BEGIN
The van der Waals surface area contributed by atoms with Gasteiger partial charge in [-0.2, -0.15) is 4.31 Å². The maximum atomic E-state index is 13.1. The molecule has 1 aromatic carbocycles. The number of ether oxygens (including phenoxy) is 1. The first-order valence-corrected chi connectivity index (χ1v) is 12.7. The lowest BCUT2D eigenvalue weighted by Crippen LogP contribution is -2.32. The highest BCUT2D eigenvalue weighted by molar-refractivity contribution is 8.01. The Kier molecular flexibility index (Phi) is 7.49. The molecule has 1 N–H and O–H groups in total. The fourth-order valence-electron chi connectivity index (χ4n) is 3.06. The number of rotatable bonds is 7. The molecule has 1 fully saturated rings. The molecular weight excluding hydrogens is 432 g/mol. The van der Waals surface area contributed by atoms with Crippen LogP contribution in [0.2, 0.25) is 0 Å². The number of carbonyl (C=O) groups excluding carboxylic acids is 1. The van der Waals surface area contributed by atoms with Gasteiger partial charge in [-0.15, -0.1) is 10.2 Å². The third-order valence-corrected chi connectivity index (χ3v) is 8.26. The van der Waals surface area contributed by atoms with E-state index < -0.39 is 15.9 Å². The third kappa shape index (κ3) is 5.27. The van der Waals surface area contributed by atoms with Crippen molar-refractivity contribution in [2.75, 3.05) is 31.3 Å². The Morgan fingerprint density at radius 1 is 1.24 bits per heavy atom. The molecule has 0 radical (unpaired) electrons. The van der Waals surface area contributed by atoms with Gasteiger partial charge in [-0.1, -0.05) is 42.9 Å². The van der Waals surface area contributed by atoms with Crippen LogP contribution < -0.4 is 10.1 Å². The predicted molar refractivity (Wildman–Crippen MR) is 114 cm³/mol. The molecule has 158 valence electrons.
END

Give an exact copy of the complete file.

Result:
The van der Waals surface area contributed by atoms with Gasteiger partial charge in [-0.2, -0.15) is 4.31 Å². The maximum atomic E-state index is 13.1. The molecule has 1 aromatic carbocycles. The number of ether oxygens (including phenoxy) is 1. The first-order valence-corrected chi connectivity index (χ1v) is 12.7. The lowest BCUT2D eigenvalue weighted by Crippen LogP contribution is -2.32. The highest BCUT2D eigenvalue weighted by molar-refractivity contribution is 8.01. The Kier molecular flexibility index (Phi) is 7.49. The molecule has 1 N–H and O–H groups in total. The fourth-order valence-electron chi connectivity index (χ4n) is 3.06. The number of rotatable bonds is 7. The molecule has 1 fully saturated rings. The molecular weight excluding hydrogens is 432 g/mol. The van der Waals surface area contributed by atoms with Crippen LogP contribution in [0.2, 0.25) is 0 Å². The number of carbonyl (C=O) groups excluding carboxylic acids is 1. The van der Waals surface area contributed by atoms with Gasteiger partial charge in [-0.15, -0.1) is 10.2 Å². The third-order valence-corrected chi connectivity index (χ3v) is 8.26. The van der Waals surface area contributed by atoms with E-state index < -0.39 is 15.9 Å². The third kappa shape index (κ3) is 5.27. The van der Waals surface area contributed by atoms with Crippen molar-refractivity contribution in [2.75, 3.05) is 31.3 Å². The Morgan fingerprint density at radius 1 is 1.24 bits per heavy atom. The molecule has 0 radical (unpaired) electrons. The van der Waals surface area contributed by atoms with Gasteiger partial charge in [-0.1, -0.05) is 42.9 Å². The van der Waals surface area contributed by atoms with Crippen LogP contribution < -0.4 is 10.1 Å². The predicted molar refractivity (Wildman–Crippen MR) is 114 cm³/mol. The molecule has 158 valence electrons.